Last days of the BigLaw business model?
6 September, 2013
We are witnessing the last days of the BigLaw business model.
As recently as a few days ago, The Lawyer in London published a range of prognostications about the shape and fate of large law firms in 2018. For partners in large law firms the articles don’t make entirely comfortable reading.
But, The Lawyer, like almost all law firm leaders and observers of large law firms, misses the real point. The reality of 2018 and beyond will turn out to be a great deal worse and much more varied than The Lawyer suggests. And the adversity applies to all law firms not just big ones. Here’s why.
‘BigLaw’ is not about big law firms. It’s description of the business model used by firms generating more than 99% of law firm revenues today (that is, it excludes micro and sole practitioner ‘firms’ and the handful of alternative business model firms).
Let me explain by starting with a little history. In 1819 the firm we know today as Cravath Swaine & Moore LLP was founded in New York. Early in the 20th Century Paul Cravath enunciated the principles of a system to train associates rigorously and promote exclusively from within. To quote the firm’s website: “The rotation path fosters collaboration and eliminates the need for associates to compete for work, clients, training or bonuses. The Cravath System places a premium on efficiency and quality of work that no other firm matches, and it was through this value system, which we still use today, that Cravath created a new model for American law firms.”
One should add what Paul Cravath really invented was the foundation for the contemporary BigLaw business model. The modest claim to be “a new model for American law firms” is insufficient. The model rapidly became the basis of the Magic Circle and White Shoe firms of London and the USA – and every other law firm that strives to learn from and copy the model.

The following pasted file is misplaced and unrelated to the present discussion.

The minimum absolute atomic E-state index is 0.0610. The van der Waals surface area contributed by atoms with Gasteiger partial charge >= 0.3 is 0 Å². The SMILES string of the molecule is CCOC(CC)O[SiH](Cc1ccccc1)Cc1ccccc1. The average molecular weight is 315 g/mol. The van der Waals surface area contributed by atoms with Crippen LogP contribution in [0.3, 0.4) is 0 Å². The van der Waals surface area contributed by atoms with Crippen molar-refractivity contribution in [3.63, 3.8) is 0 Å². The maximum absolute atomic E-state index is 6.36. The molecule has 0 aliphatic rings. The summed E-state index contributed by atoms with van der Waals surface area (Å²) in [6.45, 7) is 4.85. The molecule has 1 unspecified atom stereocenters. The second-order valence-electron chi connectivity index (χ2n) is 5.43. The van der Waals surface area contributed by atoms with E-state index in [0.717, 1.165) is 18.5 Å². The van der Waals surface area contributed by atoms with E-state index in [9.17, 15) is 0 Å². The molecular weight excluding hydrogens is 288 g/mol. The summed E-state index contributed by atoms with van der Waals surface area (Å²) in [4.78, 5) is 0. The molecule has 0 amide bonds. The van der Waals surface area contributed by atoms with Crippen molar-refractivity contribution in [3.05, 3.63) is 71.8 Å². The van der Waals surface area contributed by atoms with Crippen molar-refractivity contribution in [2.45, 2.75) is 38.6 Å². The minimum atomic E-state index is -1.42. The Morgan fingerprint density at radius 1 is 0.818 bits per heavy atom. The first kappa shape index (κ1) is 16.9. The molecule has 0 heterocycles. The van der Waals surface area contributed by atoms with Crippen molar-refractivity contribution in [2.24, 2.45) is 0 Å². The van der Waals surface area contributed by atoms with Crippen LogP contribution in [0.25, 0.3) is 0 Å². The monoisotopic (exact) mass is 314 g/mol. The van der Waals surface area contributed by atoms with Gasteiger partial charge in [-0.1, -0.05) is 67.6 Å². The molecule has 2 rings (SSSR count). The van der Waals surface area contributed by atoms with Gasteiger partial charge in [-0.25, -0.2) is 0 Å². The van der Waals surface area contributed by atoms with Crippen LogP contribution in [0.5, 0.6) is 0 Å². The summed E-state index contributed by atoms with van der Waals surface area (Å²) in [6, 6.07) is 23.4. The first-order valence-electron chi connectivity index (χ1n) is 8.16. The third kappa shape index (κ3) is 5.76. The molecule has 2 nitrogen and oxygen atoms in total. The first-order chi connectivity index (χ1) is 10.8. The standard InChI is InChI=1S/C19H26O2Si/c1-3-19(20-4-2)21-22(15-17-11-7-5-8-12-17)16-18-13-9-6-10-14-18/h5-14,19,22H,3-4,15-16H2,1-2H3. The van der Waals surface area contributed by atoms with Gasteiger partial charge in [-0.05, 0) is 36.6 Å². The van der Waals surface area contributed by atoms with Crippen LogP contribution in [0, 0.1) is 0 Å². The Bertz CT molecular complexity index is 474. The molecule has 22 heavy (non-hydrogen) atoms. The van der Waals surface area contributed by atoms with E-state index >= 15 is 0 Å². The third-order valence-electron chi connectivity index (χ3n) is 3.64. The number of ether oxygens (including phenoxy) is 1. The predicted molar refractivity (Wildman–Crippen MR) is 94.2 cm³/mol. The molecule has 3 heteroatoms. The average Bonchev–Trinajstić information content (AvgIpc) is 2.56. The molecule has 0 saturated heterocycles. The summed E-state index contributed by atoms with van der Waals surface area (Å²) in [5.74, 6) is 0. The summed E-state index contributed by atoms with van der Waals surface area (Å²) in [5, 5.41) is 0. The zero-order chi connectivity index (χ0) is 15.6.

In the great industrial boom of the post World War II era firms seized on the Cravath model and turned it into the BigLaw model. The BigLaw business model enabled the massive growth of firms throughout the Anglo-American world – and has generated the fabled incomes of the equity partners of BigLaw firms for more than 60 years.
BigLaw business model
As Beaton Capital analyses it, the BigLaw business model is built on six key elements. These work together and no one is more important than another:
- Attraction and training of top legal talent,
- ‘Leveraging’ of these full-time lawyers to do the bulk of the work serving clients,
- Creation of a tournament to motivate the lawyers to strive to become equity partners (the idea of a tournament is akin to Roman gladiator contests and the subject of a seminal book),
- Tight restriction on the number of equity owners,
- Structuring as a partnership, and
- Charging high hourly rates (which is or at least until very recently has been possible because of the mystique associated with legal advice).
Consequences of the BigLaw business model
The consequences of the BigLaw business model as set out above are these:
- Firms treat their lawyers as fixed costs (because of viewing them as a form of sunk cost and the time it takes to bring them to full productivity) plus most other costs are regarded as fixed too,
- Firms pay their lawyers high salaries to win in the war to attract the very best talent,
- Firms drive high utilisation from their lawyers (although it should be noted Australian and British utilisation is much lower in comparable American firms),
- Profit – measured as profit per point of equity on issue – is maximised and as a result the average equity partner in a BigLaw business model firm earns far more than they if they were employed as in-house lawyers,
- Profit is taken today and none is retained and as result partnerships have no balance sheets on which to rely for investment or rainy days, and
- The clients bear the risk of time-based fee arrangements.
Are we witnessing the last days of the BigLaw business model?
Because today’s BigLaw business model is a consummate money-making machine for its owners, we can expect them to flex and adapt the BigLaw business model. They will not roll over and die facing the onslaught of adverse secular trends in the industry.
Future posts will explore the evidence we have gathered on the reasons why we witnessing the last days of the BigLaw business model.
If you found this post of interest, you can find more on related topics from Bigger. Better. Both? here:
And also on the highly recommended Adam Smith Esq blog.
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